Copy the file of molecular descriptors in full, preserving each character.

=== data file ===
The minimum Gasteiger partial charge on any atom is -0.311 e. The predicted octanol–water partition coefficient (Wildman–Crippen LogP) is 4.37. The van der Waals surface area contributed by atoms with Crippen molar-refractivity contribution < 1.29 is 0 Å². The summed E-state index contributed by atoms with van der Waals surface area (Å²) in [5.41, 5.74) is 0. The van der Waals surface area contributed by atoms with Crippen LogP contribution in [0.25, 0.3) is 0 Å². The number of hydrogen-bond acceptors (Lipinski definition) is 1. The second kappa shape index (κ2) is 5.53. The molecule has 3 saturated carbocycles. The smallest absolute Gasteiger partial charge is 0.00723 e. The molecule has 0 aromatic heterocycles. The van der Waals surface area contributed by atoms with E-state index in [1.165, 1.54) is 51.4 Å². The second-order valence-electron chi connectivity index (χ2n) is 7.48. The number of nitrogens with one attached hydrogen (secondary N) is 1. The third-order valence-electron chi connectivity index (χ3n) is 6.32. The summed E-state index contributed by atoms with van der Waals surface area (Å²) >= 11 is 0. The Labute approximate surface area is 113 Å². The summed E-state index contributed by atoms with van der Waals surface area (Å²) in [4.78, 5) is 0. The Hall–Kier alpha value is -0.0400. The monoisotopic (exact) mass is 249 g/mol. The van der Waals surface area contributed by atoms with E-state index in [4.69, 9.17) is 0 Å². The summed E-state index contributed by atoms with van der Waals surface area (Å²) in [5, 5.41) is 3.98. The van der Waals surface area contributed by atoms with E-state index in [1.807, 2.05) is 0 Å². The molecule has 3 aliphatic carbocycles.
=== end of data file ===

The minimum Gasteiger partial charge on any atom is -0.311 e. The predicted octanol–water partition coefficient (Wildman–Crippen LogP) is 4.37. The van der Waals surface area contributed by atoms with Crippen molar-refractivity contribution < 1.29 is 0 Å². The summed E-state index contributed by atoms with van der Waals surface area (Å²) in [5.41, 5.74) is 0. The van der Waals surface area contributed by atoms with Crippen LogP contribution in [0.25, 0.3) is 0 Å². The number of hydrogen-bond acceptors (Lipinski definition) is 1. The second kappa shape index (κ2) is 5.53. The molecule has 3 saturated carbocycles. The smallest absolute Gasteiger partial charge is 0.00723 e. The molecule has 0 aromatic heterocycles. The van der Waals surface area contributed by atoms with E-state index in [1.165, 1.54) is 51.4 Å². The second-order valence-electron chi connectivity index (χ2n) is 7.48. The number of nitrogens with one attached hydrogen (secondary N) is 1. The third-order valence-electron chi connectivity index (χ3n) is 6.32. The summed E-state index contributed by atoms with van der Waals surface area (Å²) >= 11 is 0. The Labute approximate surface area is 113 Å². The summed E-state index contributed by atoms with van der Waals surface area (Å²) in [4.78, 5) is 0. The Hall–Kier alpha value is -0.0400. The monoisotopic (exact) mass is 249 g/mol. The van der Waals surface area contributed by atoms with E-state index in [4.69, 9.17) is 0 Å². The summed E-state index contributed by atoms with van der Waals surface area (Å²) in [5, 5.41) is 3.98. The van der Waals surface area contributed by atoms with E-state index in [1.807, 2.05) is 0 Å². The molecule has 3 aliphatic carbocycles.